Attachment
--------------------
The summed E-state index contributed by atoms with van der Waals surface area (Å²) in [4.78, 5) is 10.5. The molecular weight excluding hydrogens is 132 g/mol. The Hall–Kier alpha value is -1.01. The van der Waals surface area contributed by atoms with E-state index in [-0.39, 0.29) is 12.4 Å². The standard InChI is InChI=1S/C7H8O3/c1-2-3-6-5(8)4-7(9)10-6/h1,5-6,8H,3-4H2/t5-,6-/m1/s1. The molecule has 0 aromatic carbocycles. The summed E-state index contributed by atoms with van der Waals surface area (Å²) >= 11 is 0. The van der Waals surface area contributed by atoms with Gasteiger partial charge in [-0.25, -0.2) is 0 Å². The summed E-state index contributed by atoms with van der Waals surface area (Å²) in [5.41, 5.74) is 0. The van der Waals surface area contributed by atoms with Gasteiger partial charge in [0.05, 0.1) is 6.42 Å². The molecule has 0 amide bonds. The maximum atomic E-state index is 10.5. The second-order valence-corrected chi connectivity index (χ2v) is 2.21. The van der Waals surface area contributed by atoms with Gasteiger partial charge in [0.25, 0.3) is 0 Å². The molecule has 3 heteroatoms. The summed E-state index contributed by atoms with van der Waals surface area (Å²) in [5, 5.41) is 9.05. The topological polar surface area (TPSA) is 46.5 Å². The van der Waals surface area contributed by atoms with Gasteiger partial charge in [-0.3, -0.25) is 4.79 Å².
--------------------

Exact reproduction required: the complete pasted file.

The summed E-state index contributed by atoms with van der Waals surface area (Å²) in [4.78, 5) is 10.5. The molecular weight excluding hydrogens is 132 g/mol. The Hall–Kier alpha value is -1.01. The van der Waals surface area contributed by atoms with E-state index in [-0.39, 0.29) is 12.4 Å². The standard InChI is InChI=1S/C7H8O3/c1-2-3-6-5(8)4-7(9)10-6/h1,5-6,8H,3-4H2/t5-,6-/m1/s1. The molecule has 0 aromatic carbocycles. The summed E-state index contributed by atoms with van der Waals surface area (Å²) >= 11 is 0. The van der Waals surface area contributed by atoms with Gasteiger partial charge in [-0.25, -0.2) is 0 Å². The summed E-state index contributed by atoms with van der Waals surface area (Å²) in [5.41, 5.74) is 0. The van der Waals surface area contributed by atoms with Gasteiger partial charge in [0.05, 0.1) is 6.42 Å². The molecule has 0 amide bonds. The maximum atomic E-state index is 10.5. The second-order valence-corrected chi connectivity index (χ2v) is 2.21. The van der Waals surface area contributed by atoms with Gasteiger partial charge in [0.25, 0.3) is 0 Å². The molecule has 3 heteroatoms. The summed E-state index contributed by atoms with van der Waals surface area (Å²) in [5, 5.41) is 9.05. The topological polar surface area (TPSA) is 46.5 Å². The van der Waals surface area contributed by atoms with Gasteiger partial charge in [-0.3, -0.25) is 4.79 Å².